Clayton’s Observations: Making sense of Seahawks’ mess of a loss to Saints
You could tell from the start it was going to be a bad day for the Seahawks against the New Orleans Saints.
It started with a football hitting Pete Carroll in the nose, an injury that required five stitches. What followed was one of the most mistake-prone games of the Carroll era in Seattle.
Basically, the Seahawks handed a talented Saints team 21 points with a punt return for a touchdown, a Chris Carson fumble that was returned for a touchdown and an alignment penalty that wiped out a missed field goal and gave the Saints the chance to keep driving for a touchdown.
In the big picture, the Seahawks are still alright. They are 2-1, and I figured before the season that if they could get a split in the Pittsburgh-New Orleans pairings, they would be in decent shape.
Let’s look through the mess of Sunday’s loss.
• Chris Carson needs a quick lesson in how to come to the ground after a running play. In each of the first three games he didn’t tuck in the ball as he landed on the ground. The result has been three fumbles, and costly fumbles at that. The team remains confident in Carson, though, because he is one of the best runners in the league after contact.
Two things happened after Carson’s fumble that put the Seahawks behind the Saints 13-7. First, C.J. Prosise came on the field more. The second thing that happened was the Seahawks fell behind 20-7 at the half and 27-7 in the third quarter, so they had to abandon the run.
Carson had 53 yards on 15 carries for the game, including 48 yards on 12 carries in the first half. Prosise saw more opportunities because Rashaad Penny was inactive due to a hamstring injury he suffered in Friday’s walkthrough. Penny should be back this week.
• Carroll was 1 for 4 on calling for the Seahawks to go for it on fourth down. He was too aggressive. The one he probably regrets the most was one before the end of the first half. The Seahawks had a fourth-and-1 at the Saints 41, and Carson was stopped for a 1-yard loss. The Saints got the ball at the 42 and drove 58 yards in seven plays to open up a 20-7 lead.
• The pass rush was missing Sunday. Saints coach Sean Payton had a good plan for Teddy Bridgewater, who was filling in for the injured Drew Brees at quarterback. Payton had him throwing short passes and getting rid of the ball quickly. Bridgewater had only one pass that went 15 yards through the air.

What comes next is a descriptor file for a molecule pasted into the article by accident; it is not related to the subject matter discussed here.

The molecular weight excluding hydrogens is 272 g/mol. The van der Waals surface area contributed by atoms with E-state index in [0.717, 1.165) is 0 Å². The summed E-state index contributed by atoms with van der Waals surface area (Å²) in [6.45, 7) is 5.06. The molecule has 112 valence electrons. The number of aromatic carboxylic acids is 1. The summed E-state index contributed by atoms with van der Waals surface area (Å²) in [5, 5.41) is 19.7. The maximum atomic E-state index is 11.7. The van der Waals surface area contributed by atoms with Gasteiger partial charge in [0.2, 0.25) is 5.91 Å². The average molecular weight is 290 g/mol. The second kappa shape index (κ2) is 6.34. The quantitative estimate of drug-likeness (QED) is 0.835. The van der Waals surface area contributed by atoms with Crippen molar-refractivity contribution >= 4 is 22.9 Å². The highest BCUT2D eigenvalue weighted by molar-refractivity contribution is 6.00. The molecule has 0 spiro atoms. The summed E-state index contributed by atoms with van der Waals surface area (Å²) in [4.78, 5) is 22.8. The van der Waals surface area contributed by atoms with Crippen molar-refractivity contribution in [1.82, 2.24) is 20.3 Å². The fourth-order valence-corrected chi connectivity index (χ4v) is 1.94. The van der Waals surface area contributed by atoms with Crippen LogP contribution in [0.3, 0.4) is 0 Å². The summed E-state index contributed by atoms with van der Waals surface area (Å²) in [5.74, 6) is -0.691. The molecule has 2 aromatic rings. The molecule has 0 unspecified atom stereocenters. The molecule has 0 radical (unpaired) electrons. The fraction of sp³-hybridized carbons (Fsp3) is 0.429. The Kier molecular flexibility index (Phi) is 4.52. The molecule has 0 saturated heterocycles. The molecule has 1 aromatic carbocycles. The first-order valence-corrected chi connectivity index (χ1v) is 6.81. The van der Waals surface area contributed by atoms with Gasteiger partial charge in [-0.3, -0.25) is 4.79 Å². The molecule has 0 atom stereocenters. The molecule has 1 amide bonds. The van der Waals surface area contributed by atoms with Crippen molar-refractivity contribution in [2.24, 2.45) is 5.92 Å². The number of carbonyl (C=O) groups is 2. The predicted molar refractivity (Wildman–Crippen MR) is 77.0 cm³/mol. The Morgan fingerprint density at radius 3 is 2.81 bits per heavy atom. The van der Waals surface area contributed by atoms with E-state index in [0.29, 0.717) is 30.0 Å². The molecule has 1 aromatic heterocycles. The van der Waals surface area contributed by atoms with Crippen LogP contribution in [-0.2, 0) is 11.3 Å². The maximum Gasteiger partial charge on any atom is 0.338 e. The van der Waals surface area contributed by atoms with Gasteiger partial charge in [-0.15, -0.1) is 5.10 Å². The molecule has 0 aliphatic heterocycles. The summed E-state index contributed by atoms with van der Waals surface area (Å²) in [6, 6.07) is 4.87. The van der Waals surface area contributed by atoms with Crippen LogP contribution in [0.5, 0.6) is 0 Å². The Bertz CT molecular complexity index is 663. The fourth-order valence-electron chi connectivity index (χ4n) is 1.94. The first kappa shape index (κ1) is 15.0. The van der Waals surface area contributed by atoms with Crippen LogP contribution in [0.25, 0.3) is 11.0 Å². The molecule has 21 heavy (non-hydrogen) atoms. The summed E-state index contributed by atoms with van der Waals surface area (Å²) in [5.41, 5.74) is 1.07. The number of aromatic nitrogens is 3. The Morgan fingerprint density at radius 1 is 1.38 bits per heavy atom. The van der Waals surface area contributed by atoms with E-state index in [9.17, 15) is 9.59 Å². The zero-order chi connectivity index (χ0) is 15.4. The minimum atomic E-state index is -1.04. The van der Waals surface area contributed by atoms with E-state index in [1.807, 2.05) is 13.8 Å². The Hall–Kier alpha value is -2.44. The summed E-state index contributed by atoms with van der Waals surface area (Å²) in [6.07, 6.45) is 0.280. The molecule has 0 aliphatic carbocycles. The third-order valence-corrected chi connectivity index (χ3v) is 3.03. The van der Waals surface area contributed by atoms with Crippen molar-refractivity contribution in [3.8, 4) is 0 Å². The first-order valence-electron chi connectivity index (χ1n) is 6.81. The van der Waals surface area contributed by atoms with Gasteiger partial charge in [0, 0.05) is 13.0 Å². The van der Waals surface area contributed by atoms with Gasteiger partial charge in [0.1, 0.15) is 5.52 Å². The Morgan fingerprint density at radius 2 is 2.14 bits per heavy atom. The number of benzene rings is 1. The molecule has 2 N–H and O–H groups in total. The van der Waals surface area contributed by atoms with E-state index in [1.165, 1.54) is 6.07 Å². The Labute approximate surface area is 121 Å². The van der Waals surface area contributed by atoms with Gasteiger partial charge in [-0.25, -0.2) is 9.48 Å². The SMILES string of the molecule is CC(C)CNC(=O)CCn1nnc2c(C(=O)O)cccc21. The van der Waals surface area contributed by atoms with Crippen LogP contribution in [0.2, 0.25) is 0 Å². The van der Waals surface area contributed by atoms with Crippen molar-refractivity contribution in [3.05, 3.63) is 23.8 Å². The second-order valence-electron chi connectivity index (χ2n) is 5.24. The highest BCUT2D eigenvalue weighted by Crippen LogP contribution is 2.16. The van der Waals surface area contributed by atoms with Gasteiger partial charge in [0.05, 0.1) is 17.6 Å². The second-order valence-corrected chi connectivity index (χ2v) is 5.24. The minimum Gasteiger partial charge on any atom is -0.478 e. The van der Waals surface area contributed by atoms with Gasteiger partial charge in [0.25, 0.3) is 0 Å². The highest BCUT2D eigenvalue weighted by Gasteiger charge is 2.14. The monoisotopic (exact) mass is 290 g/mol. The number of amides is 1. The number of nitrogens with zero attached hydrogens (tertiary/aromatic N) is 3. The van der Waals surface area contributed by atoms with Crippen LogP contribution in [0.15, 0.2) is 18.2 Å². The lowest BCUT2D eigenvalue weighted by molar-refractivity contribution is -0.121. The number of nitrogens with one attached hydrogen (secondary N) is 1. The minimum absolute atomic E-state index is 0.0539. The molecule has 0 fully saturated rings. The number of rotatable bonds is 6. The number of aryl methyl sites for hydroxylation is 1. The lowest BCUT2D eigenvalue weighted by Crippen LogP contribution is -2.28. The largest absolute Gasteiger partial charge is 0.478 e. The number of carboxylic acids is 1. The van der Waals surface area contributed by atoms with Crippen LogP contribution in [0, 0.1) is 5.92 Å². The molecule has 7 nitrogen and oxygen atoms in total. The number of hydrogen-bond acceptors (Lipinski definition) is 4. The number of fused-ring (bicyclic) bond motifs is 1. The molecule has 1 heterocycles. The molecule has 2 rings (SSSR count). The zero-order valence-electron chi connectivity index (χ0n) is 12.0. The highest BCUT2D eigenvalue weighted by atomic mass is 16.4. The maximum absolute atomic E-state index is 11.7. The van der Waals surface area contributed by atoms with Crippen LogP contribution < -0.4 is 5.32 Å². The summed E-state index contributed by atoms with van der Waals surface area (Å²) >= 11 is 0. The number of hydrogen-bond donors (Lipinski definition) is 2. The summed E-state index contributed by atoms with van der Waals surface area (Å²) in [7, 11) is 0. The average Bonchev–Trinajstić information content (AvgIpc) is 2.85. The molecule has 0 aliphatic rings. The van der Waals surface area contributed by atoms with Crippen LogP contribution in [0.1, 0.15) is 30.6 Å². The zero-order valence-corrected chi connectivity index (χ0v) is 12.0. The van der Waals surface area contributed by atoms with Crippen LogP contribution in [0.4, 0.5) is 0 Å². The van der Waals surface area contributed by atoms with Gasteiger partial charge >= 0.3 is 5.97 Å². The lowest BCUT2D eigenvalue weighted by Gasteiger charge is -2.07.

Ziggy Ansah made his Seahawks debut but wasn’t noticeable. He had no sacks, no tackles and no pressure. He also looked a little out of shape because he seemed tired after a couple plays, which is understandable knowing that he hasn’t played since last year. As a result, Ansah had 19 plays.
The Seahawks had no sacks and just two pressures on the day, and Jadeveon Clowney wasn’t as active as he had been in the first two games.
• The strangest stat is that the Saints only had 88 yards rushing. It looked as though they had 150.
The reason for the strange stat is the running of Alvin Kamara, whose 161 combined yards of offense included 92 yards receiving, mostly on short passes. He’s amazing. His balance in keeping his body alive and not hitting the ground is incredible. Defenders tried to wrap him up but he kept going. He broke 18 tackles after contact, and Carroll compared his running style to former Houston Oilers great Earl Campbell.
• The most reliable receivers for Russell Wilson, who completed 35 passes for 406 yards, were Tyler Lockett and tight end Will Dissly. Lockett caught 11 passes for 154 yards. Dissly worked the seam routes perfectly in catching six passes for 62 yards. David Moore finally got back on the field after missing two games with a shoulder injury and had a 29-yard reception. Wilson completed 16 of his first 17 passes for 180 yards.